When Not to Fly United Airline's Basic Economy

When Not to Fly United Economy

As a follow-up to my earlier post on flying United Basic Economy, I wanted to add a few caveats for those traveling with a companion or group. My first experience with United Economy took place under almost ideal conditions:

  • I was flying by myself.
  • Everything I needed for my trip could travel via backpack.
  • The plane was small, guaranteeing either a window or aisle seat. 

If you meet all of the above criteria, United Economy can be a cost saving and fairly painless experience. But add in travel with a companion or two and a larger plane with middle seats - well, it's a different ballgame. 

Many seem to be caught unaware of the restrictions placed on such tickets. Here are a few cautionary tips to keep in mind before you book:


When Not to Fly United Economy

If you are traveling with a group, there is no guarantee you will sit together. In fact, you won't know where you will be sitting until you check-in at the airport. For someone who frequently travels, and is used to the ease of a mobile app to check-in and check through security, this extra step is maddeningly archaic by today's standards. Just do not be surprised when your group of three is scattered throughout the plane - you have no control over this. The best you can hope for is a fairly empty plane which ups your chances of actually sitting in the same row as your travel companions. 


When Not to Fly United Economy

If the plane is full, you will likely be placed in the last few rows in the middle seat. Why? Because these are the seats that people who actually have option to choose their seat will not pick. Be prepared. My experience in the middle seat of the second-to-last row was miserable. I am a tall person (which means tall legs) and there simply is not adequate room to sit in any comfortable position. Just be mindful of this if you're on the taller side, especially as you cast an envious glance as those lounging in the emergency row.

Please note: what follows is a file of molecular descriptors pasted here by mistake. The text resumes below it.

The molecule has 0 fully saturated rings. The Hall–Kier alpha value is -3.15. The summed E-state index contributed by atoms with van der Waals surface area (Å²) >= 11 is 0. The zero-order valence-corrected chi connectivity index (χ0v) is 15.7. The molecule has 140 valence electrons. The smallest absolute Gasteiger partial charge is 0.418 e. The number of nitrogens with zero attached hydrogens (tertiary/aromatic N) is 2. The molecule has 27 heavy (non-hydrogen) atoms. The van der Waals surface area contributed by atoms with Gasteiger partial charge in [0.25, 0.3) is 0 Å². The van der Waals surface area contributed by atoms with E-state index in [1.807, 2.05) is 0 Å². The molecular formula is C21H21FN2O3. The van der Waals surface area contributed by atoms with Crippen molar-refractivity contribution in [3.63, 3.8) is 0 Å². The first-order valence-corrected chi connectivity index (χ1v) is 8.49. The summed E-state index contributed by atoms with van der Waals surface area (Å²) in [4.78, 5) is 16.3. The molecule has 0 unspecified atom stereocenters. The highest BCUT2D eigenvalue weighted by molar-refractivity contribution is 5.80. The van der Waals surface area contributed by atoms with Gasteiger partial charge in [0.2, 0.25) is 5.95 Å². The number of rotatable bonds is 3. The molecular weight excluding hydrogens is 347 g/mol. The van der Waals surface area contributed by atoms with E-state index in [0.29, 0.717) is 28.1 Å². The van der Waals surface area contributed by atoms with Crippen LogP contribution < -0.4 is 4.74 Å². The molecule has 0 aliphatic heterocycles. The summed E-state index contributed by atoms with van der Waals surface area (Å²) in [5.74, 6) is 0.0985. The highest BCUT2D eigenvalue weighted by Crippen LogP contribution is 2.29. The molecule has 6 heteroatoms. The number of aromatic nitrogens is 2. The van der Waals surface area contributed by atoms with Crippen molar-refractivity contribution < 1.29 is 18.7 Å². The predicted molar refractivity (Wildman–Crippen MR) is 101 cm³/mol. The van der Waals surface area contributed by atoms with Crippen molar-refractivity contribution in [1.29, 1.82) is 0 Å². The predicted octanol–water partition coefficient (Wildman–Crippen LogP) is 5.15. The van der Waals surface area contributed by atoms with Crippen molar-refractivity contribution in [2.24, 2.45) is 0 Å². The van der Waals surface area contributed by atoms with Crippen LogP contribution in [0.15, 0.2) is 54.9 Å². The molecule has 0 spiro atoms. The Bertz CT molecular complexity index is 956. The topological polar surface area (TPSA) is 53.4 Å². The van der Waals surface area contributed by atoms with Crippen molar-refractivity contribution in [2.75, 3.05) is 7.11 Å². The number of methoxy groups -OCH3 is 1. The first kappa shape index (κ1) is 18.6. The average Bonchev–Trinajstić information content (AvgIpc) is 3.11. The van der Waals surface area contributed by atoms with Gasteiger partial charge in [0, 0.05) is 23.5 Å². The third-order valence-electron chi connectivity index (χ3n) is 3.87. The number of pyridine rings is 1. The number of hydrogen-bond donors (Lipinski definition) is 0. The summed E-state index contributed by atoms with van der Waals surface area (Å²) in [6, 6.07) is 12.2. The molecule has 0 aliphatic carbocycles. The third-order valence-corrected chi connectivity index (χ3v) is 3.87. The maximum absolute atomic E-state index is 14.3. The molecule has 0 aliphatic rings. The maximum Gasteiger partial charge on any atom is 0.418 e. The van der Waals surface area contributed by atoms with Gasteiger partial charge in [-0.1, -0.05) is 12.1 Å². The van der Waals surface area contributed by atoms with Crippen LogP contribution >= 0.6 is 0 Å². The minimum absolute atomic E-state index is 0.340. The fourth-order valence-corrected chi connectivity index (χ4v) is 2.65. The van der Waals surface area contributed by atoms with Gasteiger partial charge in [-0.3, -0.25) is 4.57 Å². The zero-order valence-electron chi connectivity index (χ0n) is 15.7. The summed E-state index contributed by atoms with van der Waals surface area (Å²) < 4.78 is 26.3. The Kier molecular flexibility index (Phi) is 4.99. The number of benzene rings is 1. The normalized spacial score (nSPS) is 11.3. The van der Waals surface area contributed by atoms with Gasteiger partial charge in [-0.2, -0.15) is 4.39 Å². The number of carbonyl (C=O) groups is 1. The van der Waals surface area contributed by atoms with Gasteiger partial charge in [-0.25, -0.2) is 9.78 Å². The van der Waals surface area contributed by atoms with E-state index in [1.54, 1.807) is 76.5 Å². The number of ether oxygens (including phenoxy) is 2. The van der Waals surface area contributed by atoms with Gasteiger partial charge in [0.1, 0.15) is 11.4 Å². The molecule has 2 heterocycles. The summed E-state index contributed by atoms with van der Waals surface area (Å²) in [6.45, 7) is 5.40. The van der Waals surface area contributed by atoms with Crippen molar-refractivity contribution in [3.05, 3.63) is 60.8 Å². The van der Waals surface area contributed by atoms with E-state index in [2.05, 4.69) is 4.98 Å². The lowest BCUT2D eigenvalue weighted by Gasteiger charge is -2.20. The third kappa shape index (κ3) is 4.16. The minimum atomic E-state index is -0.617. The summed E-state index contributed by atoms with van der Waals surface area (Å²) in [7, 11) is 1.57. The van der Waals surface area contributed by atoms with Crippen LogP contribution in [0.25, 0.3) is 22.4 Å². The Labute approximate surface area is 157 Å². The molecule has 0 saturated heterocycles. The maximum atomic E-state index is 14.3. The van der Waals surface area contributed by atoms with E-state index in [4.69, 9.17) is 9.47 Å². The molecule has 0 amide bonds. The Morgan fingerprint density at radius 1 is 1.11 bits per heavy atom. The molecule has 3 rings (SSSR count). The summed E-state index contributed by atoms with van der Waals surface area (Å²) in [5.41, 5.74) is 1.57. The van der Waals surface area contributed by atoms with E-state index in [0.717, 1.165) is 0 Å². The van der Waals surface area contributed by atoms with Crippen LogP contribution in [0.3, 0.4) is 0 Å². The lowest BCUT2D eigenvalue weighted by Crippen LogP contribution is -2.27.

When Not to Fly United Economy

If you need to travel with more than a light backpack, make sure to factor in the cost of checking a bag into your ticket cost. While a United Economy ticket may seem cheaper at first glance, checking bags for two people (that you would've otherwise carried on for free) is an additional $50 each way. Travel + Leisure broke this down even further:

Show up at the gate with a standard carry-on bag with a Basic Economy ticket, and the airline will make you check your suitcase, resulting in a $50 added expense ($25 checked bag fee, plus a $25 handling charge).

Plus, who wants to wait at baggage claim for something you could have easily carried on in the first place?

My advice? Do not fly United Economy if:

  • You are traveling in a group.
  • You are picky about sitting in the middle seat and the airplane is larger than a small regional jet.
  • Your trip requires you to take more than a very light backpack. 

Your best defense is to be a smart traveler. Most airlines do a good enough job of alerting you to possible restrictions when you book. Pay close attention. See a list of restrictions on United Economy here. There is little excuse for turning up at the airport uninformed about what class of ticket you have purchased. Come prepared and avoid any needless stress.


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